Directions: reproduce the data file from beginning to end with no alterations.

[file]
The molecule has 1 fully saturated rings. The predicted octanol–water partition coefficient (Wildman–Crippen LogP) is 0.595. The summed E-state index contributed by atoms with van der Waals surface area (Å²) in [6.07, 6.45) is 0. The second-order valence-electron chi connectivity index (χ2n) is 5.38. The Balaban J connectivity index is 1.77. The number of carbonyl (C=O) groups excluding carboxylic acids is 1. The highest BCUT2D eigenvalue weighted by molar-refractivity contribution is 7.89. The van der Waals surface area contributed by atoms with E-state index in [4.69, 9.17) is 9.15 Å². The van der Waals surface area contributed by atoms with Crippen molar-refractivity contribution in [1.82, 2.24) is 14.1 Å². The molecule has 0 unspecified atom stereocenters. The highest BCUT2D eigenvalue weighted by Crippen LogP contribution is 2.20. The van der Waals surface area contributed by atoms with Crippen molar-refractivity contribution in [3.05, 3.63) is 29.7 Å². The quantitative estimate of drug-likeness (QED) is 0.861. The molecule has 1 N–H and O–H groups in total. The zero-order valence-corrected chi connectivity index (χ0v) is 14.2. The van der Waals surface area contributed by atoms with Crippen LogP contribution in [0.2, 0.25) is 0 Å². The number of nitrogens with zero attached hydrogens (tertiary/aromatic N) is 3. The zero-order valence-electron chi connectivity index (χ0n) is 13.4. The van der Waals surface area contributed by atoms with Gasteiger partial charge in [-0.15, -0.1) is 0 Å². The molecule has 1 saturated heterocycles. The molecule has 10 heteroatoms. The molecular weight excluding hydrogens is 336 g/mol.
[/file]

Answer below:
The molecule has 1 fully saturated rings. The predicted octanol–water partition coefficient (Wildman–Crippen LogP) is 0.595. The summed E-state index contributed by atoms with van der Waals surface area (Å²) in [6.07, 6.45) is 0. The second-order valence-electron chi connectivity index (χ2n) is 5.38. The Balaban J connectivity index is 1.77. The number of carbonyl (C=O) groups excluding carboxylic acids is 1. The highest BCUT2D eigenvalue weighted by molar-refractivity contribution is 7.89. The van der Waals surface area contributed by atoms with E-state index in [4.69, 9.17) is 9.15 Å². The van der Waals surface area contributed by atoms with Crippen molar-refractivity contribution in [1.82, 2.24) is 14.1 Å². The molecule has 0 unspecified atom stereocenters. The highest BCUT2D eigenvalue weighted by Crippen LogP contribution is 2.20. The van der Waals surface area contributed by atoms with Crippen molar-refractivity contribution in [3.05, 3.63) is 29.7 Å². The quantitative estimate of drug-likeness (QED) is 0.861. The molecule has 1 N–H and O–H groups in total. The zero-order valence-corrected chi connectivity index (χ0v) is 14.2. The van der Waals surface area contributed by atoms with Crippen LogP contribution in [0.2, 0.25) is 0 Å². The number of nitrogens with zero attached hydrogens (tertiary/aromatic N) is 3. The zero-order valence-electron chi connectivity index (χ0n) is 13.4. The van der Waals surface area contributed by atoms with Gasteiger partial charge in [-0.15, -0.1) is 0 Å². The molecule has 1 saturated heterocycles. The molecule has 10 heteroatoms. The molecular weight excluding hydrogens is 336 g/mol.